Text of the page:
News and Views

Uganda: How thieves take money from ATMs

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KAMPALA, UGANDA- Anamariya Nattabi, 52, sold her plot of land at Ush15 million (about $6250). She opened up an account in one of the major banks in Uganda, such that the buyer of her land can make all payments through the bank and, for safety reasons.

Never did she know that her money would either not be safe. After making three consecutive withdraws of about Ush200,000 with assistance of her granddaughter, she thought she had mastered the art of operating an Automated Teller Machine, so no more assistance from her granddaughter was required when withdrawing her money.

But, on a fateful day, Nattabi went to an ATM machine to withdraw money. She was holding her ATM card together with her pin code written somewhere. However, on reaching the ATM she forgot the procedures and sought for assistance from a man who was in the line waiting to withdraw either.

This man “helped” her to withdraw Ush150,000 but, he got wind of her pin code. She thanked the man and went away.

A few weeks later, Nattabi came back again to the machine to withdraw money, this time with her granddaughter, but the machine couldn’t give them money as there was no credit left. They sought for assistance from the bank counter, only to be informed that after her withdrawing the Ush150,000 on that day at about 1100hrs, “she had been coming back several times and withdrew the remaining balance.”

She tried to prove her innocence but the bank data clearly showed it. She couldn’t remember that one day she gave out her pin code to a stranger.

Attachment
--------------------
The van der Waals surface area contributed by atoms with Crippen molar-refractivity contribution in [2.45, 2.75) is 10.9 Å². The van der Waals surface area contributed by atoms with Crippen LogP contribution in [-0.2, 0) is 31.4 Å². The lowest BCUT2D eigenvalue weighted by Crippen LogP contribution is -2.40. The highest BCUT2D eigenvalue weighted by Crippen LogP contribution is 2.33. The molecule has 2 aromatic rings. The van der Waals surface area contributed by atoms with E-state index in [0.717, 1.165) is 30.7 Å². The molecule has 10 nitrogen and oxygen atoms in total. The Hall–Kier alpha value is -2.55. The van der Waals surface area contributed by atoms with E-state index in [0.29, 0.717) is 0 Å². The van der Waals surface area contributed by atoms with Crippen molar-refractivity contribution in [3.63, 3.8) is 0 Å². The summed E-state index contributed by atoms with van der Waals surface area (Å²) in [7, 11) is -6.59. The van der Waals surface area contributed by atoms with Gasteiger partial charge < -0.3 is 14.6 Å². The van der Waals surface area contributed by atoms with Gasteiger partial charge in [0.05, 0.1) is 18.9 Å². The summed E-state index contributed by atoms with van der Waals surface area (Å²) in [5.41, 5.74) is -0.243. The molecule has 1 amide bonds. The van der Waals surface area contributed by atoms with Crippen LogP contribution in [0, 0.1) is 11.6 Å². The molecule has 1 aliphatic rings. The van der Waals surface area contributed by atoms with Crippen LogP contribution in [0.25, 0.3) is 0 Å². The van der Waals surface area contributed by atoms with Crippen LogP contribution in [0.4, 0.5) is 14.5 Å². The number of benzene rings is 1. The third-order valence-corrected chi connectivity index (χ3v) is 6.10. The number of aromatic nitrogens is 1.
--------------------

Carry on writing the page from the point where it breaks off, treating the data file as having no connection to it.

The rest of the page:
The banking sector in Uganda is yet faced with a new trend of theft, where fraudsters and robbers are targeting bank customers’ money from the Automated Teller Machines through card swapping and card skimming techniques.

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Card swapping means exchanging a customer’s card with another one which does not belong to him/her and fraudsters usually pose as ATM attendants or helper.

“Once the customer accepts help, the fraudster asks them to punch in their PIN. During the process the fraudster confuses the customer and exchanges the card with a wrong one. Thereafter the fraudster continues to transact on the customer’s account.”

This vice, according to Mr. Fabian Kasi, the managing director of Uganda’s Centenary Bank, is done by fraudsters both in Uganda and outside the country.

Fraudsters can as well use card skimming techniques where a card skimming device is installed at an ATM to download data on any card used during the time the device is on the ATM.

“A small camera is also installed to capture the PIN used. Once some cards are skimmed, the fraudsters make duplicate cards from the devices which are then used to transact on the victim’s accounts,” says Kasi.

Bank ATM theft is a growing problem in Uganda as many customers do complain to banks over money loss from their accounts under unknown circumstances.

“ATM attacks can be broken down into three types: theft of customer’s bank card information or card skimming, attacks on the ATM’s IT infrastructure and physical attacks at ATMs.

What customers can do to prevent ATM fraud?

Kasi explains that bank ccustomers should keep their ATM cards and PIN numbers separately and should ask for help if they need one from bank personnel only. “They should report any suspicious items/ people in the ATM to designated people,” he notes.

Mawanda believes that informing customers to stay alert and watch who and what’s around them when transacting at the ATMs, not to use the ATM if they notice the machine may have been tampered with and  if they feel the ATM is not working normally, they should press the “cancel” key and withdraw their cards.

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